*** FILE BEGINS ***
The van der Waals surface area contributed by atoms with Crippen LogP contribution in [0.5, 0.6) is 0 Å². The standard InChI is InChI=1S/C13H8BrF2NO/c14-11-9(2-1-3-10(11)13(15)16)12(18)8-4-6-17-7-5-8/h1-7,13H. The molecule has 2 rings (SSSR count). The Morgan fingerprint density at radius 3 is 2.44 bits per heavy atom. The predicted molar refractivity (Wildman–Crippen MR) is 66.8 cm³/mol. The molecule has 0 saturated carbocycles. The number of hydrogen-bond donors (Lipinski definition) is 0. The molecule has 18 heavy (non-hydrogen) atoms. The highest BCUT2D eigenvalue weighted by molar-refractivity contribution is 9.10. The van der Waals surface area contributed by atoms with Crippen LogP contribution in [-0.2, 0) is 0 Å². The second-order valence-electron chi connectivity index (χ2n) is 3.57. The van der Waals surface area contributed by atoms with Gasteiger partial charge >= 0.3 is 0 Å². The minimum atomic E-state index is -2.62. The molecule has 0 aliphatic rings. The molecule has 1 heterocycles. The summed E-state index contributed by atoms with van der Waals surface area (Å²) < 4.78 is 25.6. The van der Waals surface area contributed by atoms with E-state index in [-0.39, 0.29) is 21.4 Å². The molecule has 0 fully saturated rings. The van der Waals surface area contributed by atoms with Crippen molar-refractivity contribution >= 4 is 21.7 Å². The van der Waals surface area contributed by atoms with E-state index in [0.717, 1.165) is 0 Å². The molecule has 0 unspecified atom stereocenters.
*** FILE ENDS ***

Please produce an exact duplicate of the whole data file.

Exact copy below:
The van der Waals surface area contributed by atoms with Crippen LogP contribution in [0.5, 0.6) is 0 Å². The standard InChI is InChI=1S/C13H8BrF2NO/c14-11-9(2-1-3-10(11)13(15)16)12(18)8-4-6-17-7-5-8/h1-7,13H. The molecule has 2 rings (SSSR count). The Morgan fingerprint density at radius 3 is 2.44 bits per heavy atom. The predicted molar refractivity (Wildman–Crippen MR) is 66.8 cm³/mol. The molecule has 0 saturated carbocycles. The number of hydrogen-bond donors (Lipinski definition) is 0. The molecule has 18 heavy (non-hydrogen) atoms. The highest BCUT2D eigenvalue weighted by molar-refractivity contribution is 9.10. The van der Waals surface area contributed by atoms with Crippen LogP contribution in [-0.2, 0) is 0 Å². The second-order valence-electron chi connectivity index (χ2n) is 3.57. The van der Waals surface area contributed by atoms with Gasteiger partial charge >= 0.3 is 0 Å². The minimum atomic E-state index is -2.62. The molecule has 0 aliphatic rings. The molecule has 1 heterocycles. The summed E-state index contributed by atoms with van der Waals surface area (Å²) < 4.78 is 25.6. The van der Waals surface area contributed by atoms with E-state index in [-0.39, 0.29) is 21.4 Å². The molecule has 0 fully saturated rings. The van der Waals surface area contributed by atoms with Crippen molar-refractivity contribution >= 4 is 21.7 Å². The van der Waals surface area contributed by atoms with E-state index in [0.717, 1.165) is 0 Å². The molecule has 0 unspecified atom stereocenters.